In recent years, across the country, the Audubon Society has conducted catio tours. I haven’t found info yet for a 2018 Austin tour, but I’ll keep you posted!

They designed their metal-framed catio to match the fence and gate. Inside, they experimented to achieve the perfect shelf levels for jumping and resting, including a shady hideout underneath.

Brie advises researching cat doors for long-term durability and a heavy-duty flap to keep conditioned air in the house.

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The bulb parade continues with Johnson’s amaryllis (Hippeastrum x johnsonii), a reliable comeback in sun to part shade, even on my Blackland Prairie soil. This one gets bright shade most of the day until late afternoon when sun blasts it.

Around town, I bet you’ve seen this a lot: cycads (sago palm) with striped brown leaves.

San Antonio gardener Rebecca Savage’s cycad looks about the same. This is freeze damage. Simply cut off the bad leaves to the trunk. New ones will emerge. Long rose gloves make the chore less painful!

But Rebecca’s spineless prickly pear is in big trouble. Daphne explains what to do about it and how to protect sago palms during extended below freezing days.

In my experience, native Texas sage/cenizo (Leucophyllum frutescens) can be really ugly or very handsome, like this one.

Although the flowers don’t guarantee rain—just high humidity—they do promise lots of bees and other pollinators. Daphne explains what you need for a beautiful, drought tough cenizo.

Rain drenches, especially in heavier soil, can take out our silvery plants quickly. I lost a Salvia ‘Newe Ya’ar’ (a hybrid of S. officinalis and S. fruticosa) to a rain bomb last year. Just 17’ away at the end of the bed, this one didn’t even wilt, or suffer during our extended 20° days this winter.

Lack of sun, space or good soil is easily remedied by growing in containers. There are countless new hybrids of miniature/dwarf vegetables that work fine in a container in a sunny spot (even along a driveway). John demonstrates a few options for small spaces, including tomatoes in bags!

As “super foods” enter our dietary vocabulary and recipes, we’re curious how to actually grow them. David K. Sargert from It’s About Thyme explains how to grow plants with powerful benefits.

A LEED semi-retired architect, David wanted to learn more about gardening organically and to find solace in growing plants. He joined the IAT team and began exploring healthful plants, many with origins in India.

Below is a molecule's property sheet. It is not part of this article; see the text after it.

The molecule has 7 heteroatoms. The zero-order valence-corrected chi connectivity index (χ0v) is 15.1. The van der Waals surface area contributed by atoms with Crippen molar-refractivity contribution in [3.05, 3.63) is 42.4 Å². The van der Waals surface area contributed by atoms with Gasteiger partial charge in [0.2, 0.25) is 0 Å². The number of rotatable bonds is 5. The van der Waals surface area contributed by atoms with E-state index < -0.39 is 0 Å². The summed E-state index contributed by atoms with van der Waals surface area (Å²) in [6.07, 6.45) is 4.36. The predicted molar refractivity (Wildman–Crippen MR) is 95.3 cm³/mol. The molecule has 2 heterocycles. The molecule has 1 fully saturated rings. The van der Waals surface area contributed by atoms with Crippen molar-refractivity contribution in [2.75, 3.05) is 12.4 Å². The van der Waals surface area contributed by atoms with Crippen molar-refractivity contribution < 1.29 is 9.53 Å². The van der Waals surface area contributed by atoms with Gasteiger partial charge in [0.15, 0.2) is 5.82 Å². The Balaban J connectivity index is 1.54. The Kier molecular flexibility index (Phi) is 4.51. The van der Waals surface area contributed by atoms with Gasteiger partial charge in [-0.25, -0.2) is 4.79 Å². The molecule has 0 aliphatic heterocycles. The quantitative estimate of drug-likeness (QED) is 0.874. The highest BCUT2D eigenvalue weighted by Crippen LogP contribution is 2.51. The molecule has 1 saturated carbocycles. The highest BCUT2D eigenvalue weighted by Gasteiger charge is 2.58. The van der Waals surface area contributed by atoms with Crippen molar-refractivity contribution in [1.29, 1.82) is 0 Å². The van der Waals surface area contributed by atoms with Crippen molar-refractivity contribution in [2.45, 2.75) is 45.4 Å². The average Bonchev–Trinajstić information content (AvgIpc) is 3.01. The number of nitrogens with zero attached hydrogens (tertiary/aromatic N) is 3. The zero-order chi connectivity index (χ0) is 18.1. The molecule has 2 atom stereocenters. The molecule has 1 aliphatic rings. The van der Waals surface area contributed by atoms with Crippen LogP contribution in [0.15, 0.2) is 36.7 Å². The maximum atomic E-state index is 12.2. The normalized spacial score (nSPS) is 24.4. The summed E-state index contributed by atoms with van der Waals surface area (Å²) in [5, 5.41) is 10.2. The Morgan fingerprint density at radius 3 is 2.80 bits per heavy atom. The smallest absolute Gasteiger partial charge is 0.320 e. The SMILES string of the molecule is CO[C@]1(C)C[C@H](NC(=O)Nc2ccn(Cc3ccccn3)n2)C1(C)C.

Discover how to grow gotu kola, snake gourd, bitter melon, amaranth, neem tree and curry tree. His dried curry tree leaves were a hit at KLRU and flavoring many recipes right now!

Tender tropical moringa’s one of the most super of the super foods and quite easy to grow here. This one’s in Ratna and Venkappa Gani’s garden.

David brought along tender tropical henna, popular for homemade tattoos and coloring hair. Watch now for the scoop on super plants!

Check out David’s remarkable plant photos on Facebook! This one’s the flower of Viper snake gourd, one that he includes on CTG.

In case you missed it, see how Ratna and Venkappa grow many of these plants, including curry tree.

On tour in San Antonio, Christine Cunningham Alcorta and Richard Alcorta found a solution for growing on rocky soil: cinder blocks.


Richard loves to cook and they both wanted the fresh tastes of pick-to-kitchen choices (like super hot peppers) that aren’t readily available in grocery stores.

To protect their many varieties of tomatoes and other critter-beloved crops, Richard built a cedar frame to anchor plastic Poultry Hex garden fence netting.

Rather than caging his tomatoes, he strings them up. Makes harvesting easier, too!

The netting also works for climbers like squash and summer Malabar spinach.

Compost-enriched cinder blocks confine ambitious herbs like mint.

The deeper middle beds support crops like potatoes. There’s always something in season for Richard’s 5-star recipes.

Asian dragon fruit, a genus of cactus, is the only plant they protect from freeze, aside from their citrus.

Its glorious flowers produce sweet, richly colored fruit in summer.


Table and wine grapes work well in their rocky soil and even shield the patio, where plucking is easy.

Since they welcome beneficial wildlife to their flowers, Richard devised a wine bottle waterfall where birds and small creatures hit the bottle!

See how Richard and Christine fry up stuffed squash flower blossoms!

Watch their wonderful story right now!

Cinder Block Vegetable Garden | Christine and Richard Alcorta |Central Texas Gardener - YouTube

Thanks for stopping by! See you next week, Linda

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Things move fast in spring! This skipper butterfly hurried over to get the last meals from the golden groundsel.

Perhaps small birds will snag a few seeds before tufts of fluff catch the next breeze.

The first coneflowers are flirting.

Retamas (Parkinsonia aculeata), also called paloverde and Palo verde, will soon captive pollinators on the wing.

But John in Southern California discovered this precise “carving” on his ‘Desert Museum’ palo verde. What’s going on?

I hit up David Cristiani, a landscape architect in New Mexico, who told us this appears to be rabbit damage. During drought, rabbits (and squirrels, among other animals) gnaw bark to get the moisture.

David sent along a picture of an Opuntia macrocentra that had been chomped by jackrabbits or cottontails, or maybe pack rats. He says that usually the pack rats eat cacti from burrowing under the roots and getting their moisture and roughage that way, in order to avoid the spines.

Get Daphne’s complete answer, how to plant blackfoot daisy, and our viewer picture.